Friday, April 8, 2016

Reverse total shoulder activities for younger and older patients - avoiding Type II error

Younger patients report similar activity levels to older patients after reverse total shoulder arthroplasty

These authors reviewed the activity levels of 46 patients having primary reverse total shoulder arthroplasty. In comparing 17 patients younger than 65 years and 29 patients older than 65 years at least one year after surgery, they reported no "significant differences" for range of motion, strength, or number of activities.
Patients younger than 65 years were more likely to require narcotic pain medication and to have disability.

The statement "no significant differences" needs to be made in the context of statistical power in order to avoid what is known as a type II error: failing to detect a difference when their actually is one.

As an example, consider the following hypothetical study showing activity levels for young and old patients. We have three patients in each age category. While the means are different, the p value is not less than .05.  Do we conclude that there is no significant difference between the groups?

It turns out that we were able to add three more patients to each group with exactly the same activity levels as those in the original group. 

The means stay the same, the standard deviations drop a bit. But all of a sudden the p value becomes less than p<.05 so the difference is 'significant'. From this example, we see that the chance of avoiding a type II error (the statistical power) increases with sample size. A concern with this paper is that the sample sizes may be too small to detect a difference that may actually be present. A calculation of the sample size needed to achieve reasonable statistical power would seem in order.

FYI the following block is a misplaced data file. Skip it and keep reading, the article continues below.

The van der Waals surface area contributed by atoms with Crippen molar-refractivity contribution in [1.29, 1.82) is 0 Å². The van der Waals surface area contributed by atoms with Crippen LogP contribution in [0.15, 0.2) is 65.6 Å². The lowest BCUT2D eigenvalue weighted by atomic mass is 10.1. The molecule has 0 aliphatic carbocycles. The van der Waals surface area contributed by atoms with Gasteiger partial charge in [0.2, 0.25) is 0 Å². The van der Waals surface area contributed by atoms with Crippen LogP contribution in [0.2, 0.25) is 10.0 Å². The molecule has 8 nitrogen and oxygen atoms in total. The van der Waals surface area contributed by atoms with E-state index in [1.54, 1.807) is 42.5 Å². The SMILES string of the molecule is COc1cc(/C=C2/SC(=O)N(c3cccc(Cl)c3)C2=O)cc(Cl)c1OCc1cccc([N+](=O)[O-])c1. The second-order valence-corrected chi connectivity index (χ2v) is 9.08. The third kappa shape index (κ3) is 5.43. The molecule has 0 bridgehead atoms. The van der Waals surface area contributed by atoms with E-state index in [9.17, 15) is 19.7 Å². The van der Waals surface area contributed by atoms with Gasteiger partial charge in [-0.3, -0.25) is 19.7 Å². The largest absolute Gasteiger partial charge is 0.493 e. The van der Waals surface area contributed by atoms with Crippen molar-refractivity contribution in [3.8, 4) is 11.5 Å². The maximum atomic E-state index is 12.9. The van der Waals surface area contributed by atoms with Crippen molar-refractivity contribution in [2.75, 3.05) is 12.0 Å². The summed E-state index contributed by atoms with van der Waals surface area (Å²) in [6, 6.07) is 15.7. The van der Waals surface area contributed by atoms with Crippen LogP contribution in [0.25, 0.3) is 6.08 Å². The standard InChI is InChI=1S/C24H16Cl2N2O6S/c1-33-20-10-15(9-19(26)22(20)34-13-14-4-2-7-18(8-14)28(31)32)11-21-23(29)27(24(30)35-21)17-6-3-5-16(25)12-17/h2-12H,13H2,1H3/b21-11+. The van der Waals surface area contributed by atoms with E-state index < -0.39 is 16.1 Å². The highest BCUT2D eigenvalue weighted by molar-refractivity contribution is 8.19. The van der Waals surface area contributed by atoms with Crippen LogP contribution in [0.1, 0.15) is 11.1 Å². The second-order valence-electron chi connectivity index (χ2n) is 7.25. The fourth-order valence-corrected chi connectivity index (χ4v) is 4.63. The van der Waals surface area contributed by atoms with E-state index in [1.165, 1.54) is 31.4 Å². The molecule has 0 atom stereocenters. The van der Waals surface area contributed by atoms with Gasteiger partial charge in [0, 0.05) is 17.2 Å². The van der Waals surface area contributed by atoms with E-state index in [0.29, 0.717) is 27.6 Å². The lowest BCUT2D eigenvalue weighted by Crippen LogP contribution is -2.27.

Another concern here is the apparent inconsistency in the data as presented. Contrast the statement in the text, "For individual activities, significant differences were found between groups for low-demand baking (17 bakers aged > 65 years compared with 9 bakers aged < 65 years, P = .013) and high-demand wheelbarrow use (12 patients aged > 65 years compared with 1 patient aged < 65 years, P = .018)", with that reported in the table:

If we take  the data in the table from the paper (above) and calculate the percents of patients in each age group that were performing each of the "high demand" activities, it appears that the 17 younger patients were more active than the 29 older ones (p<.02).


Use the "Search" box to the right to find other topics of interest to you.

You may be interested in some of our most visited web pages including:shoulder arthritis, total shoulder, ream and runreverse total shoulderCTA arthroplasty, and rotator cuff surgery as well as the 'ream and run essentials'